Letters

Readers write about the new global arms race, US attorney firings, and the viability of the Yiddish language.

An arms race can have peaceful ends

In response to the March 26 article, "It's back: the global arms race": One reason we spend more on our military is simple. It is because we should never be in a race, per se, but always dominant in current and future conflicts; anything less is negligent and puts our soldiers in peril.

To summarize Sun Tzu, the noted Chinese war strategist, "To subdue the enemy without fighting is the acme of skill."

We should always try the olive branch, but keeping a dominant stick deters those who do not want peace.
Doug Houston
Wichita Falls, Texas

US attorney firings in context

In response to the March 27 article, "Why US attorneys were fired: the evidence so far": The firing of eight US attorneys by the Bush administration broke no laws.

What we have is a Congress controlled by the opposition Democratic Party that is using the occasion to harass President Bush and his inner circle of executive advisers and administrators for political gain.

The needs and maintenance of the United States come first, not this corrupt use of congressional power to conduct show trials.
Arthur G. Shadforth
Merritt Island, Fla.

Regarding the March 27 article about the US attorneys being fired: This story about the controversial firing process isn't complete without reviewing how the Bush administration seems to have attempted to politicize all parts of the government.

Science, law enforcement, economics, the military, and many other disciplines have been used, or ignored, in what appears to be an attempt to strengthen the administration and weaken its opponents.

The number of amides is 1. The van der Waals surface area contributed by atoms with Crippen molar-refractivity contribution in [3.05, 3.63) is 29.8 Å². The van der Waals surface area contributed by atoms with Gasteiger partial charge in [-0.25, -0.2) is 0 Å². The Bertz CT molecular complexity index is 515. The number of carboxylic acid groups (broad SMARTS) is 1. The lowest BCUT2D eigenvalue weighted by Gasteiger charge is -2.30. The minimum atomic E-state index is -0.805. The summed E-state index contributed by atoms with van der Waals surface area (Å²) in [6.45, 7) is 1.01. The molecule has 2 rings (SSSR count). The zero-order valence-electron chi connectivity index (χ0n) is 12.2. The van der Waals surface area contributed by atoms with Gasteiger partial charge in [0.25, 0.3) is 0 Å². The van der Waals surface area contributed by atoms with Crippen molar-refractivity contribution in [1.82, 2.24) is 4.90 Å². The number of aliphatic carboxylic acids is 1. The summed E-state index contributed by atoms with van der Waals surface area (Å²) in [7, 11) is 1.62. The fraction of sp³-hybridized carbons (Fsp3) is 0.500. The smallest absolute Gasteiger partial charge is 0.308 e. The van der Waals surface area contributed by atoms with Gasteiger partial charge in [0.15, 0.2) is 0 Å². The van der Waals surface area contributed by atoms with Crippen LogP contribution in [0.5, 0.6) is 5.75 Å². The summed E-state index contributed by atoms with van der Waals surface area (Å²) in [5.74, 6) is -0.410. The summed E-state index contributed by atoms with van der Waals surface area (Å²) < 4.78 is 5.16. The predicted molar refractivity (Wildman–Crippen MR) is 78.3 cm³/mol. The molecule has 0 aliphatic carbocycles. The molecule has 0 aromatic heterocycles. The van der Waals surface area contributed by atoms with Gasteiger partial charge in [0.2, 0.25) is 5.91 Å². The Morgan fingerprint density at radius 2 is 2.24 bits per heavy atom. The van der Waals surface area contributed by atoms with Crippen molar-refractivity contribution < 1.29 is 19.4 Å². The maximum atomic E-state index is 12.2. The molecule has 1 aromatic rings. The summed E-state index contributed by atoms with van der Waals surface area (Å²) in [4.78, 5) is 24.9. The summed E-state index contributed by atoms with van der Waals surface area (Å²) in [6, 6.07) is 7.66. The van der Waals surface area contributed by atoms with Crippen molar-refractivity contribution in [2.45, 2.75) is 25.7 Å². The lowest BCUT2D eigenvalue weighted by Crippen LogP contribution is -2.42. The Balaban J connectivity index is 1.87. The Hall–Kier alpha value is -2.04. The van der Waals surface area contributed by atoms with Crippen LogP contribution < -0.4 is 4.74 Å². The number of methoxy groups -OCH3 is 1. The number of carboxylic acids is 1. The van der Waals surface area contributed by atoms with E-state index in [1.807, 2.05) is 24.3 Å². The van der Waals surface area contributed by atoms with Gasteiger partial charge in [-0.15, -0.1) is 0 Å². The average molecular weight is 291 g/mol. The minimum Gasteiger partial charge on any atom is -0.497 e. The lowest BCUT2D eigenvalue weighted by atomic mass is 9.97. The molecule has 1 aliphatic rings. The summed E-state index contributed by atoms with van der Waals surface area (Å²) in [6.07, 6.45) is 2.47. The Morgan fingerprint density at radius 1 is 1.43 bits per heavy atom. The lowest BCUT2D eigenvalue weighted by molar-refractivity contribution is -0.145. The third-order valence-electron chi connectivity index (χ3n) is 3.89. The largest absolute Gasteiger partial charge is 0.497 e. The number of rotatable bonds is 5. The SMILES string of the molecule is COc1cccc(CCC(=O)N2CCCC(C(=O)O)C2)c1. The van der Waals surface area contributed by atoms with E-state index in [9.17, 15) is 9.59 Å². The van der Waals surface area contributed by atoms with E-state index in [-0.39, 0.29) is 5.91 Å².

The firing of those prosecutors needs to be added to the list of questionable actions in which the Bush administration has engaged.
Erwin Leving
South Range, Wis.

Beware 'allies' who aren't friends

Regarding your March 26 editorial, "A Saudi-US fence around Iran": So Saudi Arabia is now eager to help curb the spread of radical Islam. What wonderful allies! But does anyone remember that the 9/11 murderers were nearly all Saudi citizens?

For the past generation, Saudi Arabia has been one of the primary sources of funding for radical Islam. Our great Saudi allies have spent a good chunk of their oil revenues to spread their anti-Western version of Islam.

While we Americans must surely welcome any help we can get in finding a diplomatic solution to Iranian ambitions, let us not forget that "allies" does not mean "friends."

The Saudis will be our allies only as long as it serves their own ambitions. They are not friends.
Bonnie Milani
Encino, Calif.

The Yiddish language is still viable

Regarding the March 21 article, "Last of the Yiddish Mohicans": I want to express my appreciation for this interesting and informative story. As it notes, here in Jerusalem, Yiddish is widely spoken by the ultraOrthodox community. There must be tens of thousands of native speakers here, so much so that we routinely hear it spoken by children, on the street, in shops, on the bus, etc.

I guess the prevalence of the language is a good indicator of its viability. If a language is not a natural part of the fabric of daily community life, it must be very hard to "preserve" it artificially.
Raymond Cohen
Jerusalem

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The Monitor welcomes your letters and opinion articles. Because of the volume of mail we receive, we can neither acknowledge nor return unpublished submissions. All submissions are subject to editing. Letters must be signed and include your mailing address and telephone number. Any letter accepted will appear in print and on our website, www.csmonitor.com.

Mail letters to 'Readers Write,' and opinion articles to Opinion Page, One Norway St., Boston, MA 02115, or fax to (617) 450-2317, or e-mail to Letters.

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